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Poem by David Macbeth Moir


The Old Seaport


WHEN winds were wailing round me,
  And Day, with closing eye,
Scowled from beneath the sullen clouds
  Of pale Novembers sky,
In downcast meditation
  All silently I stood,
Gazing the wintry oceans
  Rough, bleak, and barren flood.

A place more wild and lonely
  Was nowhere to be seen;
The caverned sea-rocks beetled oer
  The billows rushing green;
There was no sound from aught around,
  Save, mid the echoing caves,
The plashing and the dashing
  Of the melancholy waves.

High, mid the lowering waste of sky,
  The gray gulls flew in swarms;
And far beneath the surf upheaved
  The sea-weeds tangly arms;
The face of Nature in a pall
  Death-shrouded seemed to be,
As by St. Serfs lone tomb arose
  The dirges of the sea.

In twilights shadowy scowling,
  Not far remote there lay
Thine old dim harbor, Culross,
  Smoky and worn and gray;
Through far-back generations
  Thy blackened piles had stood,
And, though the abodes of living men,
  All looked like solitude.

Of hoar decrepitude all spake,
  And ruin and decay;
Of fierce, wild times departed;
  Of races passed away;
Of quaint, grim vessels beating up
  Against the whelming breeze;
Of tempest-stricken mariners,
  Far on the foamy seas.

It spake of swart gray-headed men,
  Now dust within their graves,
Who sailed with Barton or with Spens,
  To breast the trampling waves;
And how, in shallops picturesque,
  Unawed they drifted forth,
Directed by the one bright star
  That points the stormy North.

And how, when windows rattled,
  And strong pines bowed to earth,
Pale wives, with trembling children mute,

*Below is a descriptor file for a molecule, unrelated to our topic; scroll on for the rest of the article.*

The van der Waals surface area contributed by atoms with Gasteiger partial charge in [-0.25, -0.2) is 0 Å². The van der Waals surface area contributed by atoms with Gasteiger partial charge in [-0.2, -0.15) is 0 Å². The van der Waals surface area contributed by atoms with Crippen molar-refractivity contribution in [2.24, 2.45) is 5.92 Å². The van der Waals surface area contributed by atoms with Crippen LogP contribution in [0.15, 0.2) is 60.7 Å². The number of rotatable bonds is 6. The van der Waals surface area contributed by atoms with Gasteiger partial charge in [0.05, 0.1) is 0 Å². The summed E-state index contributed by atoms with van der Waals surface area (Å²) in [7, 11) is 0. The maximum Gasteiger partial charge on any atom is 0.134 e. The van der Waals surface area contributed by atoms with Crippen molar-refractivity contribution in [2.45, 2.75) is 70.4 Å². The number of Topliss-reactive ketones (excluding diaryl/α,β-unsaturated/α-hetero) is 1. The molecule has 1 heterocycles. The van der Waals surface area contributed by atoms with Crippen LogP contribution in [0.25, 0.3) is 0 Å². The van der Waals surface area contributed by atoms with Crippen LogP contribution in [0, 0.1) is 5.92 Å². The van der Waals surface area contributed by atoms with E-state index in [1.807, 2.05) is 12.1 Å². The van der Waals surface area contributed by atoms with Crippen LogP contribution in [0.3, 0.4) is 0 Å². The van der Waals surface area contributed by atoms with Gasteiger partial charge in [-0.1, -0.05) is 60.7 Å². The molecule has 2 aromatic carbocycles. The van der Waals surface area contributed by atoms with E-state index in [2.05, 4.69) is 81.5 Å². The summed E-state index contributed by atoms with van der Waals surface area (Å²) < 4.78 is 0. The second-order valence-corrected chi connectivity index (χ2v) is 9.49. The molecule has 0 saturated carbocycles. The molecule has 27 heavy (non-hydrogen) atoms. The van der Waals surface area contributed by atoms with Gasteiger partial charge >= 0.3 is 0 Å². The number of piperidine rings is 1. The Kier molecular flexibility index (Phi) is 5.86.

Would cower beside the hearth,
All sadly musing on the ships
  That, buffeting the breeze,
Held but a fragile plank betwixt
  The sailor and the seas.

How welcome their return to home!
  What wondrous tales they told,
Of birds with rainbow plumage,
  And trees with fruits of gold;
Of perils in the wilderness,
  Beside the lions den;
And huts beneath the giant palms,
  Where dwelt the painted men!

Mid melancholy fancies
  My spirit loved to stray,
Back through the mists of hooded Eld,
  Lone wandering, far away;
When dim-eyed Superstition
  Upraised her eldritch croon,
And witches held their orgies
  Beneath the waning moon.

Yes! through Traditions twilight,
  To days had Fancy flown
When Canmore or when Kenneth dreed
  The Celts uneasy crown;
When men were bearded savages,
  An unenlightened horde,
Mid which gleamed Cunnings scapulaire,
  And Wars unshrinking sword.

And, in their rusty hauberks,
  Thronged past the plaided bands;
And slanting lay the Norsemens keels
  On oceans dreary sands;
And on the long flat moorlands,
  The cairn, with lichens gray,
Marked where their souls shrieked forth in blood,
  On Battles iron day.

Between me and the sea loomed out
  The ivied Abbey old,
In whose grim vaults the Bruces kneel
  In marble quaint and cold;
And where, inurned, lies hid the heart
  Of young Kinloss deplored,
Whose blood, by Belgiums Oster-Scheldt,
  Stained Sackvilles ruthless sword.

Waned all these trancèd visions;
  But, on my eerie sight,
Remained the old dim seaport
  Beneath the scowl of night;
The sea-mews for their island cliffs
  Had left the homeless sky,
And only to the dirgeful blast
  The wild seas made reply.



David Macbeth Moir


David Macbeth Moir's other poems:
  1. An Evening Sketch
  2. Kelburn Castle
  3. Thomsons Birthplace
  4. Langside
  5. Lines Written in the Isle of Bute


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